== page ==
Some musicians make a song or two, consciously in protest, and the rest of their catalog is often something else. Others perhaps get into using their voice responsibly at some point during their career. As soon as young Jamie Holmes was in primary school, he learned about Dylan’s “Blowin’ In The Wind” which inspired him to dive further into protest music. Later his learning path led to other legendary protest musicians such as Pete Seeger and Joan Baez. The latter he was fortunate enough to meet when he was in high school.
“…in high school, my guitar teacher was Jim Kirkpatrick. He managed to go on tour around America I think with Thea Gilmore, who was supporting Baez! Well, Jim knew how much I adored Joan Baez – I’d listen to her music for hours – so he contacted her manager and asked if I could go backstage! The show was great. Her voice is incredible, and it is the same today (if not better) than when she was still in her 20s. When I went backstage I was super nervous and star-struck, but we had a chat about my own music and what I wanted to do – it was great, and she inspired my guitar playing to become more finger-picked rather than with a plectrum – something you can hear on ‘Green Revolution'”.
The self-declared “proud socialist” told me he wants to make a difference in the world. His debut album focuses on the future, climate change, the Black Lives Matter movement, police brutality, and the strange year of 2020. The first single off the album has already gotten airplay on BBC radio and it will drop on all streaming services on the 22nd of January. The music video, which features a time-lapse recording of Jamie himself painting, can be viewed exclusively below.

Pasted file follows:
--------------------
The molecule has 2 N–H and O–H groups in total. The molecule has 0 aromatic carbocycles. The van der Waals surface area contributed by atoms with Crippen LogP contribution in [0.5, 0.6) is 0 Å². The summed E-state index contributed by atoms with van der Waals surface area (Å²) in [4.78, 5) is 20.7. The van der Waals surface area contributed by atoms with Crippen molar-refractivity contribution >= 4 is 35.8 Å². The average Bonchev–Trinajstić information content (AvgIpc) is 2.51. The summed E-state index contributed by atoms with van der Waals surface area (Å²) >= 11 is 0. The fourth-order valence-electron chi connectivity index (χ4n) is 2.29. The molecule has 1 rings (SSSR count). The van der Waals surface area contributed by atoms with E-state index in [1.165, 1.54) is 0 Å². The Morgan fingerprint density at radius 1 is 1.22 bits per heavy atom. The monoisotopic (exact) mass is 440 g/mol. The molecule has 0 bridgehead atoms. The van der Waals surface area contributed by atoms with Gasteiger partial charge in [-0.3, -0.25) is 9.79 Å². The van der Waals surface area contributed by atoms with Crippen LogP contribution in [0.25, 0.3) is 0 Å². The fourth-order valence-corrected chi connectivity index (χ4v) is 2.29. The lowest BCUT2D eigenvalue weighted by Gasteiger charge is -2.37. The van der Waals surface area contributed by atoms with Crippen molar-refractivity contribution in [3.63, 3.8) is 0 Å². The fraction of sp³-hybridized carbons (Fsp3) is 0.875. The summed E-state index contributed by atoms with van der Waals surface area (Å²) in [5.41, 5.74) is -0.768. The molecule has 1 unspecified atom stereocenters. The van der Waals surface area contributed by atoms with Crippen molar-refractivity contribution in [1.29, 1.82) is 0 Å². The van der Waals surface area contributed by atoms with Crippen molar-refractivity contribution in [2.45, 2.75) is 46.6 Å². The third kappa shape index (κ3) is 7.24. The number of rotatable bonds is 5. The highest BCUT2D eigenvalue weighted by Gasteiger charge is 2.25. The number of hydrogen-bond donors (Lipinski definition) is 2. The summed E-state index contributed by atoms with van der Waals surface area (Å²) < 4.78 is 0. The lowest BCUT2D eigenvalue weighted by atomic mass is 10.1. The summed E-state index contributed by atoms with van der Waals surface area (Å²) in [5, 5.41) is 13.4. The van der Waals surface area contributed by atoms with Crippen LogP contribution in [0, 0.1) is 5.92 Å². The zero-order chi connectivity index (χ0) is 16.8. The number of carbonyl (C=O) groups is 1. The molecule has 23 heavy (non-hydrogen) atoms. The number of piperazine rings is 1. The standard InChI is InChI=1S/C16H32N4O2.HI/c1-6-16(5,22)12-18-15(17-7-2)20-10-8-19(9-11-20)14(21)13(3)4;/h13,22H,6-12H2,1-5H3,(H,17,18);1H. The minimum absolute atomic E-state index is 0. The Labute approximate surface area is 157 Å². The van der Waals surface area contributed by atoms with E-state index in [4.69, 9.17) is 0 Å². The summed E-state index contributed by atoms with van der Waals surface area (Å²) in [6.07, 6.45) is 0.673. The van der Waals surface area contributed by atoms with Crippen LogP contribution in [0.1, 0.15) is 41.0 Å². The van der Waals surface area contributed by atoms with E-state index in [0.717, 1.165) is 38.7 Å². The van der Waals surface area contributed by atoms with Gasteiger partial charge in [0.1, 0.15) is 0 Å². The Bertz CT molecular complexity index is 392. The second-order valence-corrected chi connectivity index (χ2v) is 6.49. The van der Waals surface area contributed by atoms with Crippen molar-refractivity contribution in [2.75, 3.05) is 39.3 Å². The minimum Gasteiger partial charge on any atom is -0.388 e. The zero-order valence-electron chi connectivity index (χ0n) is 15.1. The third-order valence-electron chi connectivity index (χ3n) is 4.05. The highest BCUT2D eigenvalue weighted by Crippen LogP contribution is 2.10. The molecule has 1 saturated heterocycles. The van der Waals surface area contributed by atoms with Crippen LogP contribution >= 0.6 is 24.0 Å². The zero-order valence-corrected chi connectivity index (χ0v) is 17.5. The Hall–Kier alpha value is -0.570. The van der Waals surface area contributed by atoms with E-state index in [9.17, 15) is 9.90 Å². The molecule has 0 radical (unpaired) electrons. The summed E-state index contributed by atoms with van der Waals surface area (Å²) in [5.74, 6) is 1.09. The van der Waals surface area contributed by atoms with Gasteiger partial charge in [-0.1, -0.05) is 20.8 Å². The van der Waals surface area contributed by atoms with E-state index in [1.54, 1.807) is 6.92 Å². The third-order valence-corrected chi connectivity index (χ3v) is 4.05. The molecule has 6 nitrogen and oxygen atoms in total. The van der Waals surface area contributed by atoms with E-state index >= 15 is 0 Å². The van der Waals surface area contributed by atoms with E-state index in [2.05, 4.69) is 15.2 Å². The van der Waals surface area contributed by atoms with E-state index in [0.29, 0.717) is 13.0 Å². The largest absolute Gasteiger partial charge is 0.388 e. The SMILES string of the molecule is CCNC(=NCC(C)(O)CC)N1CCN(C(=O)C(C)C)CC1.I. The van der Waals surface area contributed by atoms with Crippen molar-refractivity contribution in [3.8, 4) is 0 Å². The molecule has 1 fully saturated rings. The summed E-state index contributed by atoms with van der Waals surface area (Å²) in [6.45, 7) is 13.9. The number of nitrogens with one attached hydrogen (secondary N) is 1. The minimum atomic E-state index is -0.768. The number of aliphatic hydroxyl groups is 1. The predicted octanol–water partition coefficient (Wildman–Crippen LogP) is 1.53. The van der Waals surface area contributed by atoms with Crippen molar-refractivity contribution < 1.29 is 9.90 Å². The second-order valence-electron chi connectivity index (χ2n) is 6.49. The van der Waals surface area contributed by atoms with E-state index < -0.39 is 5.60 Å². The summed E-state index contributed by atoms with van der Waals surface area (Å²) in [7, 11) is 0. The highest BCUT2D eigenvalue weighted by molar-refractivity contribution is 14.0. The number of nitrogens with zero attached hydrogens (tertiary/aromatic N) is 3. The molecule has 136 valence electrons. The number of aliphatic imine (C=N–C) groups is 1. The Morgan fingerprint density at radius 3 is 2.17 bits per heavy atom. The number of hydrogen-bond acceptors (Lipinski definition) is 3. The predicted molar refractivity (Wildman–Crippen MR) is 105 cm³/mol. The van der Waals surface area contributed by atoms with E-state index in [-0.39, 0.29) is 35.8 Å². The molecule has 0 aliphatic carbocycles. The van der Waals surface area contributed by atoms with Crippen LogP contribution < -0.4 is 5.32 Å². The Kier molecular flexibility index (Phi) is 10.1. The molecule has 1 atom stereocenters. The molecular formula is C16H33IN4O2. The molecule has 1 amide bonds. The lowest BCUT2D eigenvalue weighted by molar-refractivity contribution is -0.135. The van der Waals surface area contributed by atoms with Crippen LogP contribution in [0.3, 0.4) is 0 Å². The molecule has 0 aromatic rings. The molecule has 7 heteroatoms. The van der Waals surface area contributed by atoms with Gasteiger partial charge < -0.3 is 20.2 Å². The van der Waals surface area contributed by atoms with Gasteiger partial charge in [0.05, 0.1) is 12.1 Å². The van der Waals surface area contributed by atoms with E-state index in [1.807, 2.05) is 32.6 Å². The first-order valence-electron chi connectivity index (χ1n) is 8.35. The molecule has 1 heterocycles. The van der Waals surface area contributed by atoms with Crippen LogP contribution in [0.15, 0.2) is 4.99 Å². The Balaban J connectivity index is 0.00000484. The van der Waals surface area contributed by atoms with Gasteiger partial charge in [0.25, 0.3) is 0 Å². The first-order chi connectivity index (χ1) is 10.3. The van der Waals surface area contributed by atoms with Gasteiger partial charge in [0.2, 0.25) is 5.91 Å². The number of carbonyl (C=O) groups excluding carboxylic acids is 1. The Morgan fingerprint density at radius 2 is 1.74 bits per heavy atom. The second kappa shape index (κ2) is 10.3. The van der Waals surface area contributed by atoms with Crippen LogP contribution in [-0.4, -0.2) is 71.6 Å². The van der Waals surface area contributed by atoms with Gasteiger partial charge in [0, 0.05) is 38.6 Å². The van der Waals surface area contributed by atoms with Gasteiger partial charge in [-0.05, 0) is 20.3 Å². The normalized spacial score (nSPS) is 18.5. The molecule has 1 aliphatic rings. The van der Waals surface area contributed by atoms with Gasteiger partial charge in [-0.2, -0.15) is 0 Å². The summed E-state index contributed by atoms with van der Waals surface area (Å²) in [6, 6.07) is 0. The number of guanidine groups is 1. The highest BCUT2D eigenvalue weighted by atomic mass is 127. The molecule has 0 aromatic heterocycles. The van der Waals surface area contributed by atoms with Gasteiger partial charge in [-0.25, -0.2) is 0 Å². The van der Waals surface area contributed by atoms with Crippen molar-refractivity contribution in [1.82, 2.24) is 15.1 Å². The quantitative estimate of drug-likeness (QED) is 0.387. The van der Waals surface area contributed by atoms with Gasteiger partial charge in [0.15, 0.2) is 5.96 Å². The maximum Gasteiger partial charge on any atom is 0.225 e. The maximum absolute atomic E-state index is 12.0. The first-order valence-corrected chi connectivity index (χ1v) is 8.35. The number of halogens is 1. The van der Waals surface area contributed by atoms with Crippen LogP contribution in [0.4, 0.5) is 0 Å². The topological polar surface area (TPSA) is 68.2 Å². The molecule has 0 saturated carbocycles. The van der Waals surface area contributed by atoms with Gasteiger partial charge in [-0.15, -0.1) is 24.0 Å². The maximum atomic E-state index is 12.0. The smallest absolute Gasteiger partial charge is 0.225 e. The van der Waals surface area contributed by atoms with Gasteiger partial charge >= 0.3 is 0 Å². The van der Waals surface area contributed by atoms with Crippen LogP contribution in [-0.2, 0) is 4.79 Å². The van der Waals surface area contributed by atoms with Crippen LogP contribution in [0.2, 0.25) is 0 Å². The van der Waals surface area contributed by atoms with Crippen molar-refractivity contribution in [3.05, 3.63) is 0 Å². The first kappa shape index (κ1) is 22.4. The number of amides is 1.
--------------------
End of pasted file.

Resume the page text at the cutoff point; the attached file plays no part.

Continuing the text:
EXCLUSIVE PREMIERE Green Revolution by Jamie Holmes
Check out Jamie’s webpage for all updates on the upcoming debut album and his social media for more info: Instagram – YouTube
According to an article by Freemuse, Tunisian artist, Noamane Chaari, has received threats to his life, been fired from his job and suspended from his participation in the Tunisian Artists’ Union after publishing a music video where he collaborates with Israeli artist Ziv Yehezkel.
The music video, which can be seen below, offended Tunisian journalists, activists and others and some people called for him to be prosecuted. The music video has Arabic and English lyrics included and reading through the words it is clear that this song is nothing but peaceful.
Music made for children can easily been seen as protest music. To educate is to protest the status quo and propose new ways of creating empathy among the future leaders of the world. We should all strive to leave this place better than we found it.
NPR reports that a few 2021 Grammy nominees had decided to turn down their nominations when learning that all their fellow nominees were white. One of the protesters, Alistair Moock, who was nominated for an album in the category of Best Children’s Album, said about his nomination: “I don’t want it like this, where the playing field’s not even.”
According to the NPR article all the nominees in the Best Children’s Album category agreed that a nomination for Pierce Freelon was missing from the list. Freelon released his album D.a.d. on July 31st and it has been piling up positive reviews since then.
Dog on Fleas and the Okee Dokee Brothers also declined their nominations and the latter group said: “We thought that it was the strongest thing we could do, to stand with people of color whose albums are too often left out of the Grammy nominations,”.